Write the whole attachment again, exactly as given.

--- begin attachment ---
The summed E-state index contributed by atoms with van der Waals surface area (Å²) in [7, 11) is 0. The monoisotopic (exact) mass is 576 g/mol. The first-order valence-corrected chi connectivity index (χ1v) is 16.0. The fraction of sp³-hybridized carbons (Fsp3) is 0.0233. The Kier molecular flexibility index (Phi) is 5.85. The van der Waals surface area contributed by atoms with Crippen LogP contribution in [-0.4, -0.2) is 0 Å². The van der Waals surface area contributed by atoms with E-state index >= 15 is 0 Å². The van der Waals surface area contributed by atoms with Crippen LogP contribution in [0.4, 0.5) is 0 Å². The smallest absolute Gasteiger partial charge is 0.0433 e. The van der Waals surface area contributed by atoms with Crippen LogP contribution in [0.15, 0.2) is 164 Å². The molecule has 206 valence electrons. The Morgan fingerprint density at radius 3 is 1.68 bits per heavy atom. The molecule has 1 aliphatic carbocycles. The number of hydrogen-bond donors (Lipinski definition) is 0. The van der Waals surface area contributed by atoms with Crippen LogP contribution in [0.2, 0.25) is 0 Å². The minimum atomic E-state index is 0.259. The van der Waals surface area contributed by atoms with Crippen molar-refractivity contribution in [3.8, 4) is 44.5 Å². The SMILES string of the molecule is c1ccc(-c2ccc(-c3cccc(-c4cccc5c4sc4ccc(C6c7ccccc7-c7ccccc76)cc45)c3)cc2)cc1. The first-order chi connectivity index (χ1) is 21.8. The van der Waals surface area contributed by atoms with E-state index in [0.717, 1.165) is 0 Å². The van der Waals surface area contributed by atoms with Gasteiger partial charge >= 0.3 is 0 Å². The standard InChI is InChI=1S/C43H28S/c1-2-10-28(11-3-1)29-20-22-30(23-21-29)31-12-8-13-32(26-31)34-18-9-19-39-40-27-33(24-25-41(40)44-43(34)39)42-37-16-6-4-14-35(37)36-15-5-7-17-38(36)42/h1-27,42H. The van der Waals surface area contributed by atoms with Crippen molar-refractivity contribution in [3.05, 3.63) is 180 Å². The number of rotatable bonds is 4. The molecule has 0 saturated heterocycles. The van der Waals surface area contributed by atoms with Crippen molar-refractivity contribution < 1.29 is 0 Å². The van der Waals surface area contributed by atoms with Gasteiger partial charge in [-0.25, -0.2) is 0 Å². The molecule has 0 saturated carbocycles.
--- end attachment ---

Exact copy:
The summed E-state index contributed by atoms with van der Waals surface area (Å²) in [7, 11) is 0. The monoisotopic (exact) mass is 576 g/mol. The first-order valence-corrected chi connectivity index (χ1v) is 16.0. The fraction of sp³-hybridized carbons (Fsp3) is 0.0233. The Kier molecular flexibility index (Phi) is 5.85. The van der Waals surface area contributed by atoms with Crippen LogP contribution in [-0.4, -0.2) is 0 Å². The van der Waals surface area contributed by atoms with E-state index >= 15 is 0 Å². The van der Waals surface area contributed by atoms with Crippen LogP contribution in [0.4, 0.5) is 0 Å². The smallest absolute Gasteiger partial charge is 0.0433 e. The van der Waals surface area contributed by atoms with Crippen LogP contribution in [0.15, 0.2) is 164 Å². The molecule has 206 valence electrons. The Morgan fingerprint density at radius 3 is 1.68 bits per heavy atom. The molecule has 1 aliphatic carbocycles. The number of hydrogen-bond donors (Lipinski definition) is 0. The van der Waals surface area contributed by atoms with Crippen LogP contribution in [0.2, 0.25) is 0 Å². The minimum atomic E-state index is 0.259. The van der Waals surface area contributed by atoms with Crippen molar-refractivity contribution in [3.8, 4) is 44.5 Å². The SMILES string of the molecule is c1ccc(-c2ccc(-c3cccc(-c4cccc5c4sc4ccc(C6c7ccccc7-c7ccccc76)cc45)c3)cc2)cc1. The first-order chi connectivity index (χ1) is 21.8. The van der Waals surface area contributed by atoms with E-state index in [0.717, 1.165) is 0 Å². The van der Waals surface area contributed by atoms with Gasteiger partial charge >= 0.3 is 0 Å². The standard InChI is InChI=1S/C43H28S/c1-2-10-28(11-3-1)29-20-22-30(23-21-29)31-12-8-13-32(26-31)34-18-9-19-39-40-27-33(24-25-41(40)44-43(34)39)42-37-16-6-4-14-35(37)36-15-5-7-17-38(36)42/h1-27,42H. The van der Waals surface area contributed by atoms with Crippen molar-refractivity contribution in [3.05, 3.63) is 180 Å². The number of rotatable bonds is 4. The molecule has 0 saturated heterocycles. The van der Waals surface area contributed by atoms with Crippen molar-refractivity contribution < 1.29 is 0 Å². The van der Waals surface area contributed by atoms with Gasteiger partial charge in [-0.25, -0.2) is 0 Å². The molecule has 0 saturated carbocycles.